Final seat changing hands here again, this time going back to Sinn Féin at the expense of the Green Party as their numbers rise in Dublin, but this is still really close, with PBP/Solidarity not out of it either. There’s a lot that will come down to transfers and elimination order. Overall not a lot has changed in the analysis since September, although this is the third projection change since then – it’s a matter of fluctuation along fine margins, though if SF’s upward trajectory continues we could see a firming up here.
Good month of polling for the Greens, especially in Dublin, gives Roderic O’Gorman the edge here to keep his seat, for the first time this year. It’s interesting looking back on the change since January – at that stage, the polling didn’t give a path to Jack Chambers (FF) or O’Gorman. But both of their parties have been recovering in Dublin, albeit by different amounts and at different timescales.
This puts the constituency pretty much back at the status quo, but it remains overall extremely competitive and the final seats will come down to the wire under current conditions. It’s also worth reminding that with good vote management, a second seat for either Fine Gael or Sinn Féin remains a possibility.
Well, I certainly didn’t see *this* coming. With the Green Party’s vote plateauing at a much lower level than GE20, Sinn Féin failing to increase their vote and PBP/Solidarity support reviving somewhat, Dublin West has potential to go back to being the drama-filled slugfest we all know and love. And right now, the model is bringing the spice, showing that the most probable outcome based on current polling is Ruth Coppinger nabbing back the final seat in her (and Joe Higgins’) old stomping ground.
This demonstrates something I mentioned up above – if PBP or Solidarity candidates can get ahead of Sinn Féin running mates, they have a real shot at outperforming expectations, as those transfers will break heavily in their favour.
Now, I have absolutely no idea if Coppinger would run again after engaging in the second-strangest Seanad run of this election cycle. But if she did, her chances right now look good. Of course, if it’s not her, Solidarity may not do as well with a lower profile candidate, and I believe they only have one sitting councillor based in the constituency.
I should also caveat that this is extremely close. While FG and SF are guaranteed a seat each, the final two are going to be very competitive between Solidarity, Fianna Fáil and second FG/SF candidates. The Greens aren’t a million miles away either and there’s a lot of knife-edge breaks that will go in the direction of whichever candidates ultimately emerge successful. But right now, it’s the left with the slight edge.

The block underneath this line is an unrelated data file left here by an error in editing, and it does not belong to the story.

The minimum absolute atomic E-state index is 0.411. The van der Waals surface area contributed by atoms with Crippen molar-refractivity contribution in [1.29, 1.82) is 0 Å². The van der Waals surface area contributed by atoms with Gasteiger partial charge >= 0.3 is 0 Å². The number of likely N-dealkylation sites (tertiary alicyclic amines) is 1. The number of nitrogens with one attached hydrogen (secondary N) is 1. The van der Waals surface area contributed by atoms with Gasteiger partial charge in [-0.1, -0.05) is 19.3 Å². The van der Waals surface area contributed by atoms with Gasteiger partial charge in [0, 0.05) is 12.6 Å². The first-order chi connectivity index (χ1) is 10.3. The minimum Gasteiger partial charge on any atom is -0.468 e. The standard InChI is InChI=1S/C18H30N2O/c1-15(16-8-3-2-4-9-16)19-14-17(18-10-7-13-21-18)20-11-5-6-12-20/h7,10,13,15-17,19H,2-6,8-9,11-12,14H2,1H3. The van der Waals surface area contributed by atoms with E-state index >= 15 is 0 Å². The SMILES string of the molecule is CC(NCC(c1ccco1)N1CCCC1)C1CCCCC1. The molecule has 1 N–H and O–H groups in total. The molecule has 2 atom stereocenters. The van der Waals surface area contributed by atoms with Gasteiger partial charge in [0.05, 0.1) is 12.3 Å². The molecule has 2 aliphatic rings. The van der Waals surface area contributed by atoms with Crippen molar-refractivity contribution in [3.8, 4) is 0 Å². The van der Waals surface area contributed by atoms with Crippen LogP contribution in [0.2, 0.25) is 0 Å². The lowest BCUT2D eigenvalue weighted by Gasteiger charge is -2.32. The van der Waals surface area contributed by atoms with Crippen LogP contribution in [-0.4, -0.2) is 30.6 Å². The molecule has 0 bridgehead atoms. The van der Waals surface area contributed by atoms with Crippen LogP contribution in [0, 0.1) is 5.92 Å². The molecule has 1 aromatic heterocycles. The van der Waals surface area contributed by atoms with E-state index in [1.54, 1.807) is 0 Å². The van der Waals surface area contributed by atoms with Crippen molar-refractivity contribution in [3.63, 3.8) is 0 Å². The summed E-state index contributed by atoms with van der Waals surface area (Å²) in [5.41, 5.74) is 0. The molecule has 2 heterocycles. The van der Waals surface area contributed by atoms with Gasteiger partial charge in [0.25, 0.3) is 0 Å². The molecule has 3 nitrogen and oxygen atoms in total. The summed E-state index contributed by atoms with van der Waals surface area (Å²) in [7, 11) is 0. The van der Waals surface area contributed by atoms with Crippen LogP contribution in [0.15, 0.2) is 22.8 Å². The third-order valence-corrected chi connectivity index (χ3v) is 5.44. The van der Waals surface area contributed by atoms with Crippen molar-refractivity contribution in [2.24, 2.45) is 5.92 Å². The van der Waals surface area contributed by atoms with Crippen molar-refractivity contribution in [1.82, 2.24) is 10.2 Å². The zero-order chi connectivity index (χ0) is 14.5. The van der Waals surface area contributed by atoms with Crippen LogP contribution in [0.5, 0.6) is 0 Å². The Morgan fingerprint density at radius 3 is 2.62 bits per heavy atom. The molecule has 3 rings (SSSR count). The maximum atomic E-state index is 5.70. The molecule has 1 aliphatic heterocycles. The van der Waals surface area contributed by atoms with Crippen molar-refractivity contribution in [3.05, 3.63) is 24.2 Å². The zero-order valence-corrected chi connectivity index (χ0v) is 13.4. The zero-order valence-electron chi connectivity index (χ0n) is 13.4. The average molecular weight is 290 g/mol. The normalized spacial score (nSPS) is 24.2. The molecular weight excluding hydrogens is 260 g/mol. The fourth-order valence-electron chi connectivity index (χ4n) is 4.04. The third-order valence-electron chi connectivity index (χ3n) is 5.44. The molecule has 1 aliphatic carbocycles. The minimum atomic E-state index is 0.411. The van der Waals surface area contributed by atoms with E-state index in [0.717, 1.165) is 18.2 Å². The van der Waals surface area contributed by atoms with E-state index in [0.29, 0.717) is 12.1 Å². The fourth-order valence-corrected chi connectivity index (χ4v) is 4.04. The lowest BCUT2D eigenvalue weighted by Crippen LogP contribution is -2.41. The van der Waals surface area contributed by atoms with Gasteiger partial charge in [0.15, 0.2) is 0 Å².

I’d sort of written Dublin West off at the start of the year as a fairly boring constituency, where both SF and FG had a significant enough chunk of FPV to cruise to two seats each and leave it there. I shouldn’t have thought it would be so simple – Dublin West consistently brings the drama. Barring 2011, there have been almighty battles for the last seat or two involving many high-profile TDs, both left and right. Therefore it ought be no surprise that improving the forecasting of a likely vote split has made this much more interesting. In 2020, Leo Varadkar (FG) was elected on the 5th count, spawning a rake of stupid claims about his legitimacy among Twitter’s many Electoral System Understanders (and then for some reason, right-wing English rag the Daily Express got in on the action. A bad time was had by all). On current numbers the Taoiseach Tánaiste would rack up a healthy surplus, to the point where he should be able to drag Emer Currie (or an alternative running-mate) over the line.
Conversely, Sinn Féin have a problem. They should easily double Jack Chambers’ (FF) FPV, but looking at the splits Paul Donnelly probably won’t be able to run up a surplus to help out his running mate. More significantly, if Donnelly doesn’t hit the quota early, he’ll end up absorbing left-wing transfers that could go to a potential running mate, and won’t end up transferring back down. SF do still have a healthy FPV advantage to play with, and the model is very, very close between FF and SF for the last seat. SF will need to pull off some relatively tricky vote management if they want to make this comfortable.
This one, I’m afraid, simply isn’t that interesting. On current polling, SF and FG are in a position to comfortably split up enough of the FF, PBP and Green vote between them that not only are they going to win two seats each, they’re not going to be particularly challenged along the way. Indeed, the model indicates that Jack Chambers (FF) and Roderic O’Gorman (GP) don’t have a path at all to keeping their seats unless polling starts shifting in their favour.
Even a potential comeback attempt by PBP-Solidarity heavyweight Ruth Coppinger doesn’t seem likely to have much of an impact, unless something changes.